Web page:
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Originally published Wednesday, February 27, 2008 at 12:00 AM


Larry Stone

Mill Creek's Travis Snider grows up fast in life and baseball

Travis Snider, at age 20, is a baseball prodigy, no question. A superstar-in-waiting with the Toronto Blue Jays. The No. 11 prospect in all...

Seattle Times baseball reporter

DUNEDIN, Fla. — Travis Snider, at age 20, is a baseball prodigy, no question.

A superstar-in-waiting with the Toronto Blue Jays. The No. 11 prospect in all of baseball, according to the latest Baseball America rankings. Perhaps the next Grady Sizemore, with whom he shares an agent (Joe Urbon), a Snohomish County upbringing and, just maybe, an All-Star future.

Snider, who is in his first major-league camp, has had brilliant showings at every level of his professional career since the Jays made him the 14th overall pick out of Mill Creek's Jackson High School in the 2006 draft. Though expected to start the 2008 season at Class A, he is on the fast track to the majors, and could arrive by next season, or sooner.

But when Jays officials rave about Snider's maturity and presence, as they did, eagerly, on Tuesday, they are speaking about far more than his accelerated baseball progress.

"As far as the physical attributes, he's going to be a very good hitter," said Blue Jays general manger J.P. Ricciardi. "But it's really the mental stuff that separates Travis. He's been through some tough things. You talk about a young kid that gets it — he gets it."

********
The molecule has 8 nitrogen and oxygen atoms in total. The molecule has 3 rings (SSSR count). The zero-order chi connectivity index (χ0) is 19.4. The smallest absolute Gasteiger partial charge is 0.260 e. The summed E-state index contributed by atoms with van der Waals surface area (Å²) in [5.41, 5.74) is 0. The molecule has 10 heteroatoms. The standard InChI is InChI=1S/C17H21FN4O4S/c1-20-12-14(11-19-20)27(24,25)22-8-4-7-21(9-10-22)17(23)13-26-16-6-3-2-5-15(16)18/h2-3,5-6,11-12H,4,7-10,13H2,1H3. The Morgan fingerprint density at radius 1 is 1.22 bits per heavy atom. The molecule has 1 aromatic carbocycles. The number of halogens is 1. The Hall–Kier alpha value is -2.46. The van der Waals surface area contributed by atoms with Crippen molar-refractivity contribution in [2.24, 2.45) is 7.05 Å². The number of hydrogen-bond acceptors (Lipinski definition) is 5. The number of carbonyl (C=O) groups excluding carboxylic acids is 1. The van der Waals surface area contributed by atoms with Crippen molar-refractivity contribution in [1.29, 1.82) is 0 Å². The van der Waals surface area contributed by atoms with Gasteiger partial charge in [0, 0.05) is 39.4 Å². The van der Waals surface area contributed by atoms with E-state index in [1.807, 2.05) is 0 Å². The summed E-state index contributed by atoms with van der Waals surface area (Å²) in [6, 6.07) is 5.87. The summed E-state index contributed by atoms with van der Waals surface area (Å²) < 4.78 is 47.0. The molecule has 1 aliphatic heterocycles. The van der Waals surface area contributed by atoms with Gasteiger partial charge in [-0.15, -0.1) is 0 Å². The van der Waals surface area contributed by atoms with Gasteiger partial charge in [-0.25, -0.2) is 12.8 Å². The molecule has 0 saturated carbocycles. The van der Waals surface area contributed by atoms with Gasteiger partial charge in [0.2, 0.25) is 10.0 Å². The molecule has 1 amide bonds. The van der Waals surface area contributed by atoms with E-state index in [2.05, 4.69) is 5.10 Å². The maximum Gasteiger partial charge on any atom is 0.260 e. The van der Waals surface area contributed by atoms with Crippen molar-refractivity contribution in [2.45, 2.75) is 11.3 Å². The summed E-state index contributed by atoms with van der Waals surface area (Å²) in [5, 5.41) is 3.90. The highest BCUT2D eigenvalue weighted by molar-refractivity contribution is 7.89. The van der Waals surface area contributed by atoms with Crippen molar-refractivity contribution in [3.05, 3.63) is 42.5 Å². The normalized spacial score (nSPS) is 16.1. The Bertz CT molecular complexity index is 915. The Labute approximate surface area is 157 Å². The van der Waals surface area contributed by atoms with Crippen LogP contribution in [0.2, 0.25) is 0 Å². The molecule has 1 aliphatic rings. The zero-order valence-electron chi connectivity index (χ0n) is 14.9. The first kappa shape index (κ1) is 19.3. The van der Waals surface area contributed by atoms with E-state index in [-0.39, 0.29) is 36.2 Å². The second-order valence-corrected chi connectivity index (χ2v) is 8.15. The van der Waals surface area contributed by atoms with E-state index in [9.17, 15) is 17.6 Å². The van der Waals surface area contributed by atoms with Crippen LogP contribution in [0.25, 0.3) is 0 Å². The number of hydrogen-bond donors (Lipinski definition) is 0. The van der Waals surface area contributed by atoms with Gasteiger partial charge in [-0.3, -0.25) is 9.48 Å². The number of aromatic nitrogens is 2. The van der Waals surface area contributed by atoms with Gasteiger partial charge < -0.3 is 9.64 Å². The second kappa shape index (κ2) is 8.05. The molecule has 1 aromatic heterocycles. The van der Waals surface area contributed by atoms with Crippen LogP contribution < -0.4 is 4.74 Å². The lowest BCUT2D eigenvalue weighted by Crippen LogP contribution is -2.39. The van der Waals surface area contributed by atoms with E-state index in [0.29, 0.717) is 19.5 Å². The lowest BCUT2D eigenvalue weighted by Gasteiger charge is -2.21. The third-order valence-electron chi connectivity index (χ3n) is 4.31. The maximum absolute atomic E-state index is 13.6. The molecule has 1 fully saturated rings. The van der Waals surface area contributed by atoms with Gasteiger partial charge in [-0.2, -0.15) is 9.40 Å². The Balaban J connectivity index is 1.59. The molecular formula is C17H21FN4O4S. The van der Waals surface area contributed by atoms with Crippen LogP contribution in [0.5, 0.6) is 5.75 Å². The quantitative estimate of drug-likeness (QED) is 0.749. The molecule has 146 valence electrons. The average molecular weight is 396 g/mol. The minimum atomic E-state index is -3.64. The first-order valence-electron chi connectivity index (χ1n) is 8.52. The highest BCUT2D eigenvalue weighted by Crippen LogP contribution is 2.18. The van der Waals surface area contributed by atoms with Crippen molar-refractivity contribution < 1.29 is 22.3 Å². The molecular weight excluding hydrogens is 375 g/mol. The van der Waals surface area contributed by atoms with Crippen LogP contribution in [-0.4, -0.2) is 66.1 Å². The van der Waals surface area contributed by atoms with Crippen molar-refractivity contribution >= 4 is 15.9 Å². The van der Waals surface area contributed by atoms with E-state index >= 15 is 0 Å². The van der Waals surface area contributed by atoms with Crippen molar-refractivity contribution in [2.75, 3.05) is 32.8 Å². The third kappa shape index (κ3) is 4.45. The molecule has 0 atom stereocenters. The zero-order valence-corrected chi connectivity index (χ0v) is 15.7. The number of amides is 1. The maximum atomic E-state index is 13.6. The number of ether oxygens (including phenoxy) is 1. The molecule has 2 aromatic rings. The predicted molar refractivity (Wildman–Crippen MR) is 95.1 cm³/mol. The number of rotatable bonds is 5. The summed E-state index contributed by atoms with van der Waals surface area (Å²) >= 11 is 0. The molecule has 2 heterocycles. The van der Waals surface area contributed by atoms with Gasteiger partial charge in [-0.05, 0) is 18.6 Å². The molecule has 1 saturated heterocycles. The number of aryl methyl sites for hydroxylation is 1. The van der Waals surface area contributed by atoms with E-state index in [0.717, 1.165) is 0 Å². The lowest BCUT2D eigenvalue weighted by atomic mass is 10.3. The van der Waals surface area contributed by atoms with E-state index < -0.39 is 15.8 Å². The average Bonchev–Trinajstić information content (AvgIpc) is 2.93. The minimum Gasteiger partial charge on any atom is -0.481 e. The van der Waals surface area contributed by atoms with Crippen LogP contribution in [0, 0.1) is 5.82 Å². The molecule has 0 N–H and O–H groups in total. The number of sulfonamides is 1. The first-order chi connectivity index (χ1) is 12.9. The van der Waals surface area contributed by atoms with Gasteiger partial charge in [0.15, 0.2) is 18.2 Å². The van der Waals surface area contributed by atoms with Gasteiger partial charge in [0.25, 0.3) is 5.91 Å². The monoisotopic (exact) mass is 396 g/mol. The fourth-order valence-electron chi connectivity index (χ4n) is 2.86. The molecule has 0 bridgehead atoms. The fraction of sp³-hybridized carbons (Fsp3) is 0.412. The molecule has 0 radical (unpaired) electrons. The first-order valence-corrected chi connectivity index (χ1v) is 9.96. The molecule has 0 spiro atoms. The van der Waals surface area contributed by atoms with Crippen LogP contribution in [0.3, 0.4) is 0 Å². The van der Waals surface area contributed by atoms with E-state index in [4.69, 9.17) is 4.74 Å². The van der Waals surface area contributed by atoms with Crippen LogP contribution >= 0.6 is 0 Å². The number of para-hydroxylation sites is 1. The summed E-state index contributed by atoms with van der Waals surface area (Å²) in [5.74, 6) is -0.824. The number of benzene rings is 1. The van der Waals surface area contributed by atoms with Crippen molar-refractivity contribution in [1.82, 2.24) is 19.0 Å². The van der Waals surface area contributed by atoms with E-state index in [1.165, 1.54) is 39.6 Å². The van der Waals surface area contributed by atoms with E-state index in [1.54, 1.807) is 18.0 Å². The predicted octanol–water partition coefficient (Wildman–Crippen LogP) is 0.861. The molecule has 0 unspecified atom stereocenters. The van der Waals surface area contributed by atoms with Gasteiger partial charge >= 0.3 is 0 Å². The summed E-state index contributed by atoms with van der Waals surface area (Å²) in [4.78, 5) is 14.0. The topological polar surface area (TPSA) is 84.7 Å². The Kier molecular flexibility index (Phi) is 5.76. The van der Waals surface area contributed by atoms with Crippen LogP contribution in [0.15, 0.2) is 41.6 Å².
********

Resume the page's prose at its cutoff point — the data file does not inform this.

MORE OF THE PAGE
But Snider's enlightenment has come in incredibly heartbreaking fashion. In a two-year span, Snider has lost a grandfather and grandmother with whom he enjoyed a close relationship. A close friend and one of his youth coaches have also died in recent years.

And then, last Sept. 9, came the greatest blow of them all: Snyder's mother, Patty, who had battled through an excruciating health crisis — she lapsed into a two-week coma in 2002 that led to major liver problems and jolted 14-year-old Travis into accelerated adulthood — died in a car accident on the Mukilteo Speedway.

Snider clings to the solace of having been able to reconnect with his mom before she died. He had returned to Mill Creek just days earlier following the conclusion of his highly successful second pro season, in which he hit .313 with 16 home runs and 93 runs batted in for the Class A Lansing Lugnuts.

"I was able to spend a couple of days with her before she passed away," Snider said Tuesday, taking a pause from a long day that included early hitting in the cage, an intrasquad game and an arduous weight workout.

"I definitely don't take that for granted. She was able to come out to the Midwest League All-Star Game and see her son play in a pro all-star game.

"Obviously, my dream was to have both parents there at my first big-league game. But I know she's up there with my grandma and grandpa and friends and coaches that have passed on before me, looking down on me. I take them to heart every day before I step on the field."

Snider makes such utterances with a sincerity that moves them past sappiness, straight into the realm of poignancy.


He may, in fact, be the most self-actualized young player I've ever encountered, and it's no accident. Snider has worked as hard on himself as he has on his game.